The two top producers of pistachios are the United States and Iran, which have squared off over grievances for more than three decades. Now, there’s news that Israel has a preference for the Iranian variety and Prime Minister Netanyahu has a special budget item for pistachio ice cream, writes ex-CIA analyst Paul R. Pillar.
By Paul R. Pillar
Pistachios have long been one of Iran’s leading products and biggest exports after oil. Thus when the Clinton administration, during its final year in office, wanted to take a stab at rapprochement with Iran, pistachios figured in the initiative.
Secretary of State Madeleine Albright gave a speech in which, besides acknowledging some of Iran’s historical grievances against the United States, she announced the lifting of import bans on Iranian pistachios, caviar and carpets. The initiative did not go anywhere because Iranian leaders took offense at a critical reference in the speech to Iran’s “unelected hands,” but it was a reminder of how important the greenish nut in the tan shell, and specifically export of the nut, is to Iran.
Thirteen years and a lot of sanctions later, it was thus somewhat surprising to hear a few days ago that the Iranian regime was imposing a six-month ban on export of pistachios. The official explanation for the move was that it was intended to help hold down the domestic price of pistachios, amid the sanctions-exacerbated inflation that is plaguing the Iranian economy.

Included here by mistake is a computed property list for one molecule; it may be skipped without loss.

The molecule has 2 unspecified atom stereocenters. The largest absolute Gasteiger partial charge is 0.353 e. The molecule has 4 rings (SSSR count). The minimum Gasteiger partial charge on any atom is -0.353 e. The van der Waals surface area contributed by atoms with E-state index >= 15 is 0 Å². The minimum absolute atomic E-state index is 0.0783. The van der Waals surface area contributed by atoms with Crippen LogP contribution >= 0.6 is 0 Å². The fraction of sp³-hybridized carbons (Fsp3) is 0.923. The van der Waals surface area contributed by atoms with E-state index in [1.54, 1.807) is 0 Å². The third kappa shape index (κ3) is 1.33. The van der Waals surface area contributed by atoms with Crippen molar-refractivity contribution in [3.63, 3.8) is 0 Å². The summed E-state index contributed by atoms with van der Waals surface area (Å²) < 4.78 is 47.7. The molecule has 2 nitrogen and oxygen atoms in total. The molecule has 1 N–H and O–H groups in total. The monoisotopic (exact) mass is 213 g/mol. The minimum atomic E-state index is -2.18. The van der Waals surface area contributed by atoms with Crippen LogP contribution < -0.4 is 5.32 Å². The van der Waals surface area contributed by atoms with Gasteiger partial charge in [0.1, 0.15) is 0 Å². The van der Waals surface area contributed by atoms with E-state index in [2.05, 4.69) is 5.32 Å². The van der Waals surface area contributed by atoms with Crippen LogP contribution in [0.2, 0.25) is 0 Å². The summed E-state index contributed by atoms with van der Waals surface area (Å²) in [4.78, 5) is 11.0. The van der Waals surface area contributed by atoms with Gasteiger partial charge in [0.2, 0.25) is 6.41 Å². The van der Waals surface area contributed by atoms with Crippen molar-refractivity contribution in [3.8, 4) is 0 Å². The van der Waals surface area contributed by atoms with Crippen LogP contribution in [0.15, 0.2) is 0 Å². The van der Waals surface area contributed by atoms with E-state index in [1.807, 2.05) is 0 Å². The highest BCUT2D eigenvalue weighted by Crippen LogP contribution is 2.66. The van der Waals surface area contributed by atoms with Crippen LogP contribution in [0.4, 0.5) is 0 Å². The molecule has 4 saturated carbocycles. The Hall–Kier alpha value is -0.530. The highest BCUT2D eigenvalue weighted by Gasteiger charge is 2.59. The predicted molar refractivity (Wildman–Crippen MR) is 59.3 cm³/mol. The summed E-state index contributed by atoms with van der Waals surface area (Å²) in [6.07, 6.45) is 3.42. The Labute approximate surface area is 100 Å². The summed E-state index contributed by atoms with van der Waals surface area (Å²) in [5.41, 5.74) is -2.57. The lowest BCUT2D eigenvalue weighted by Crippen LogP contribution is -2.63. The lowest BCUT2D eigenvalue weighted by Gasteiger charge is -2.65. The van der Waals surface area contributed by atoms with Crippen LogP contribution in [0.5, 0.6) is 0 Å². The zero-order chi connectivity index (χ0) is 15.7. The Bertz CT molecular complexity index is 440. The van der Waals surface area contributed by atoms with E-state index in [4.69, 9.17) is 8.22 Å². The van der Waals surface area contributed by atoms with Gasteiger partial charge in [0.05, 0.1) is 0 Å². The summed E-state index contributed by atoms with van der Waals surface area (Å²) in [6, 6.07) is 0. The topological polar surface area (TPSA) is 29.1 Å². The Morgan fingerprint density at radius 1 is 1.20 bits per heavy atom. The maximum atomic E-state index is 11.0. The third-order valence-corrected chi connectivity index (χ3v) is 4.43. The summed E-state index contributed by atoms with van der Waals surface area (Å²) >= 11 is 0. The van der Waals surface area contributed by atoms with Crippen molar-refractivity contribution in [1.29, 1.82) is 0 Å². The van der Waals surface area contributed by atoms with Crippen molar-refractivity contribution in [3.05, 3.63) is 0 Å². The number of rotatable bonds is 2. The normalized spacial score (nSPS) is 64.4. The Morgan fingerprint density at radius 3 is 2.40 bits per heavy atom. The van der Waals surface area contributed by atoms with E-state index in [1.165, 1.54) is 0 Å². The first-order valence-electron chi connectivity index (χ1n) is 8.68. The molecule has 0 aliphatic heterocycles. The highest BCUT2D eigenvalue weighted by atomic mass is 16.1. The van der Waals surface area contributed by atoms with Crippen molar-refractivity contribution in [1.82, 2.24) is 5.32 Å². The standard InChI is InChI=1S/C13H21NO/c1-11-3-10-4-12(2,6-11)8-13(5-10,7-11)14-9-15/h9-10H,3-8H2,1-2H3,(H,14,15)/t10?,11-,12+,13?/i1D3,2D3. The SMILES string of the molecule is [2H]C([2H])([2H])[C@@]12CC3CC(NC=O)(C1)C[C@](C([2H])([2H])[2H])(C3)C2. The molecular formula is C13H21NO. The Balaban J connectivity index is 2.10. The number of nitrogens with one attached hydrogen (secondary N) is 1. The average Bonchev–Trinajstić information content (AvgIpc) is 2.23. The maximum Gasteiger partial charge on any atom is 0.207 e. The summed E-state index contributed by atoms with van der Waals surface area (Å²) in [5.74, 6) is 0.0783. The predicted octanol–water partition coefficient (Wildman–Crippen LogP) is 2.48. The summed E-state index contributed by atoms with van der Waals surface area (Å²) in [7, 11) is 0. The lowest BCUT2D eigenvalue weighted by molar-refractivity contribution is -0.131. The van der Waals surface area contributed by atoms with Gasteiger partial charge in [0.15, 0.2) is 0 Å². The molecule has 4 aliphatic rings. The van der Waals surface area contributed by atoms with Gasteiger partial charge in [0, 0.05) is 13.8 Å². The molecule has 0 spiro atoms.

The domestic price was considered especially important right now, with the approach of the Iranian new year, when many Iranians will be buying a lot of pistachios for their holiday entertaining. A further explanation, not stated officially, was that the regime had tried to jawbone Iranian pistachio producers into accepting what amounted to voluntary price restraints and was not getting the cooperation it wanted. The suspension of exports was an exercise of leverage against the recalcitrant growers.
Either the leverage worked or the regime came to conclude that the export suspension would be self-damaging; according to subsequent reporting the suspension has been revoked. Iranian producers were alarmed that even a brief interruption of exports would mean a lasting loss of market share. Their chief competitor in this market, the country that has been the second-leading producer of pistachios and in recent years has been challenging Iran for the number one spot, is the United States. The two countries that are facing off over a nuclear program and weighty security issues in the Persian Gulf are also the world’s biggest competitors on pistachios.
The picture gets more interesting when bringing into it the country that is the largest per capita consumer of pistachios, which also happens to be the country most vigorously stirring the pot over that nuclear issue: Israel. Strange as it may seem now, given the constant Israeli campaigning to pressure and isolate Iran as much as possible, in the recent past the United States has lobbied Israel not to import Iranian pistachios.
Israel hasn’t officially imported anything Iranian in some time, but the pistachio trade is a leaky one in which it has been well known that Iranian pistachios were making their way to Israeli consumers through Turkey or other routes. Back in the Clinton administration, Secretary Albright was on the case.